Disparities in Cancer
Nearly 1.7 million new cancer cases
and roughly 600,000 cancer deaths are
expected in the U.S. in 2017. The good
news is that this reflects an ongoing
1. 5 percent annual decline in cancer
death rates, likely having resulted in over
2 million fewer cancer deaths from 1991
to 2014. The more troubling news is
that cancer does not affect all equally.
African-Americans have cancer
death rates 15 percent higher than
Caucasians. Asian/Pacific Islanders,
American Indian/Alaska Natives and
Hispanics have higher risks of cancers
attributable to chronic infections.
Finally, low-income people disproportionately die from cancer.
Every person is unique. Analyses
of the more than 3. 1 billion base pairs
constituting the human genome illustrate this point. Although any two
individuals have DNA sequences that
are 99.9 percent identical, there are at
least 3 million differences ( 1 in 1,000
base pairs). Even identical twins, though
beginning life with identical genomes,
grow to differ in DNA sequences. And of
course, no two people, including identical twins, have the same life experiences.
Differences among individuals can
provide clues to why cancer arises
and how it might be better prevented
or treated. Inherited genes and environmental exposures both contribute.
Environmental exposures known to
affect cancer development include
diet, lifestyle, place of residence, and
occupation. Genetic and environmental
factors interact to generate individual
differences in cancer risk. As an example,
exposed to large amounts of ultraviolet
radiation from sunlight are prone to
develop melanomas and nonmelanoma
skin cancers, while darker-skinned
African-Americans develop fewer skin
cancers, whether sun-exposed or not.
These differences in skin cancer risk can
be attributed both to genes controlling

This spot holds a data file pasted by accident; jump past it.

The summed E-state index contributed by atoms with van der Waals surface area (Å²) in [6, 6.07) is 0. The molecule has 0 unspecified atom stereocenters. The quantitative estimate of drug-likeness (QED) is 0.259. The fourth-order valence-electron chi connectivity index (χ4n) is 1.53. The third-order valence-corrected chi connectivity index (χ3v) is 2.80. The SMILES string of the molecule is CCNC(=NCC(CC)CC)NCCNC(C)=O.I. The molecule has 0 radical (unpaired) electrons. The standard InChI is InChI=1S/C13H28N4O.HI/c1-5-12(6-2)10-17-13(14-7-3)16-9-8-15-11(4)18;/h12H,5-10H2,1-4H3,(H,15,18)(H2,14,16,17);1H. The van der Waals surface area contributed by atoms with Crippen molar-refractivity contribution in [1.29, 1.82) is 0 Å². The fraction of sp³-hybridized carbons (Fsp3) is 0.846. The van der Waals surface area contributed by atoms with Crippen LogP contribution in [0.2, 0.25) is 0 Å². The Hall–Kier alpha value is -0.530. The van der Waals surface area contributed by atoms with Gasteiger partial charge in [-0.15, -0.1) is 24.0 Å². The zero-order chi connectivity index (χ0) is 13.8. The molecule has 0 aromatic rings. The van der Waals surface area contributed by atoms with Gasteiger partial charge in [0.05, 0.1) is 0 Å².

skin pigmentation and to environmental
exposures to ultraviolet light.
For prostate cancer, differences in
incidence and mortality rates among
races and ethnic groups are not as
easily explained. Prostate cancer death
rates for African-American men are
almost 2. 3 times greater than those for
Caucasian-American men. Studies of
prostate cancer biology hint that genetic
and environment differences may
account for some of the discrepancy.
But inequities in health care access also
are almost certainly at fault.
Disparities in access to and use
of high-quality health care reflect
injustices that should not be tolerated. Cancer disparities can be rooted
in inadequate insurance coverage
or inability to pay for care, lack of
proximity to health care services,
low health literacy, reduced trust in
providers and the health care system,
provider biases and prejudices, overt
discrimination, and poor-quality care.
Resolutely targeting cancer dis-
parities can yield spectacular results.
Colorectal cancer death rates historically tend to be higher for African-Americans than Caucasians in the U.S.,
and disparities are the likely culprit.
Confronting the challenge, former
Delaware Governor Ruth Ann Minner
and the state legislature launched a
colorectal cancer screening program
in 2002, ultimately allocating funds
so that all state residents, including the uninsured, would have access
to both screening and treatment.
By 2009, colorectal cancer screening rates in Delaware had increased
from 57 to 74 percent in people 50 and
older. Screening rates were similar in
African-Americans and Caucasians,
fewer colorectal cancers were diagnosed
at advanced stages, and the disparity
in colorectal cancer mortality between
African-Americans and Caucasians had
been nearly eliminated.
The current president of the American
Association for Cancer Research (AACR),
Michael A. Caligiuri, MD, has made
cancer health equity a major priority for
his yearlong tenure. The AACR, which
publishes Cancer Today, now boasts more
than 37,000 members, with expertise
spanning all aspects of cancer research
and care. It’s the perfect organization
to explore the reasons for differences in
cancer incidence and mortality rates and
to illuminate the disparities in health
care that must be overcome.
William G. Nelson, MD, PhD
Director, Johns Hopkins Kimmel
Cancer Center in Baltimore
PHOTO BY JOE RUBINO
Of all the forms of inequality, injustice in health is the most shocking and inhuman.” –Dr. Martin Luther King Jr.
FROM THE EDITOR-IN-CHIEF